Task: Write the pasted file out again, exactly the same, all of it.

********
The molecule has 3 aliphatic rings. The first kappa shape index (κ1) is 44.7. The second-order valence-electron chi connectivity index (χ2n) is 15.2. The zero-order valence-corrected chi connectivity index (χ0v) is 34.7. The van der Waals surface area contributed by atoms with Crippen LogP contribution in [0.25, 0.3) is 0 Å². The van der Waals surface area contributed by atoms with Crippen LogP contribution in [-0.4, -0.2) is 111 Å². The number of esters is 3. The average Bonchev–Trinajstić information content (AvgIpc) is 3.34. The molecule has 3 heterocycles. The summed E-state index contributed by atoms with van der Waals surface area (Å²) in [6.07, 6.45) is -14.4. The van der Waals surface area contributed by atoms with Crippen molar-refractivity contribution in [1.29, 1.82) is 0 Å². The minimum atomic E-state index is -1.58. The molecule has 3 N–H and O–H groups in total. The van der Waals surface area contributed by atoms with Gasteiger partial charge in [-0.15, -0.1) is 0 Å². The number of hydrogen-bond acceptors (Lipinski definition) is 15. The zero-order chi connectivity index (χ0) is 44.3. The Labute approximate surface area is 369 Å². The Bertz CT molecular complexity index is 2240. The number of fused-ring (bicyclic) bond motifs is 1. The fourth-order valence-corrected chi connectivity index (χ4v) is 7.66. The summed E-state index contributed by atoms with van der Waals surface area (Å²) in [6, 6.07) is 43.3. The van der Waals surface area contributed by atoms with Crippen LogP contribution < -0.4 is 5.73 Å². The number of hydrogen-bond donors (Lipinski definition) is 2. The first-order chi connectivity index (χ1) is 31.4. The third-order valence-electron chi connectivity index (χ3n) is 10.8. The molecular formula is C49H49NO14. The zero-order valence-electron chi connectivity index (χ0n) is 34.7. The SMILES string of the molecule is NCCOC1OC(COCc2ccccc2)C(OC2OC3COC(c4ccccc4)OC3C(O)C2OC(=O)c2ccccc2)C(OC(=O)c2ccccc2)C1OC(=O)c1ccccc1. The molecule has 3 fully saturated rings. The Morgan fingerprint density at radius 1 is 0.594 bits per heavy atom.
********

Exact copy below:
The molecule has 3 aliphatic rings. The first kappa shape index (κ1) is 44.7. The second-order valence-electron chi connectivity index (χ2n) is 15.2. The zero-order valence-corrected chi connectivity index (χ0v) is 34.7. The van der Waals surface area contributed by atoms with Crippen LogP contribution in [0.25, 0.3) is 0 Å². The van der Waals surface area contributed by atoms with Crippen LogP contribution in [-0.4, -0.2) is 111 Å². The number of esters is 3. The average Bonchev–Trinajstić information content (AvgIpc) is 3.34. The molecule has 3 heterocycles. The summed E-state index contributed by atoms with van der Waals surface area (Å²) in [6.07, 6.45) is -14.4. The van der Waals surface area contributed by atoms with Crippen molar-refractivity contribution in [1.29, 1.82) is 0 Å². The minimum atomic E-state index is -1.58. The molecule has 3 N–H and O–H groups in total. The van der Waals surface area contributed by atoms with Gasteiger partial charge in [-0.15, -0.1) is 0 Å². The number of hydrogen-bond acceptors (Lipinski definition) is 15. The zero-order chi connectivity index (χ0) is 44.3. The Labute approximate surface area is 369 Å². The Bertz CT molecular complexity index is 2240. The number of fused-ring (bicyclic) bond motifs is 1. The fourth-order valence-corrected chi connectivity index (χ4v) is 7.66. The summed E-state index contributed by atoms with van der Waals surface area (Å²) in [6, 6.07) is 43.3. The van der Waals surface area contributed by atoms with Crippen LogP contribution < -0.4 is 5.73 Å². The number of hydrogen-bond donors (Lipinski definition) is 2. The first-order chi connectivity index (χ1) is 31.4. The third-order valence-electron chi connectivity index (χ3n) is 10.8. The molecular formula is C49H49NO14. The zero-order valence-electron chi connectivity index (χ0n) is 34.7. The SMILES string of the molecule is NCCOC1OC(COCc2ccccc2)C(OC2OC3COC(c4ccccc4)OC3C(O)C2OC(=O)c2ccccc2)C(OC(=O)c2ccccc2)C1OC(=O)c1ccccc1. The molecule has 3 fully saturated rings. The Morgan fingerprint density at radius 1 is 0.594 bits per heavy atom.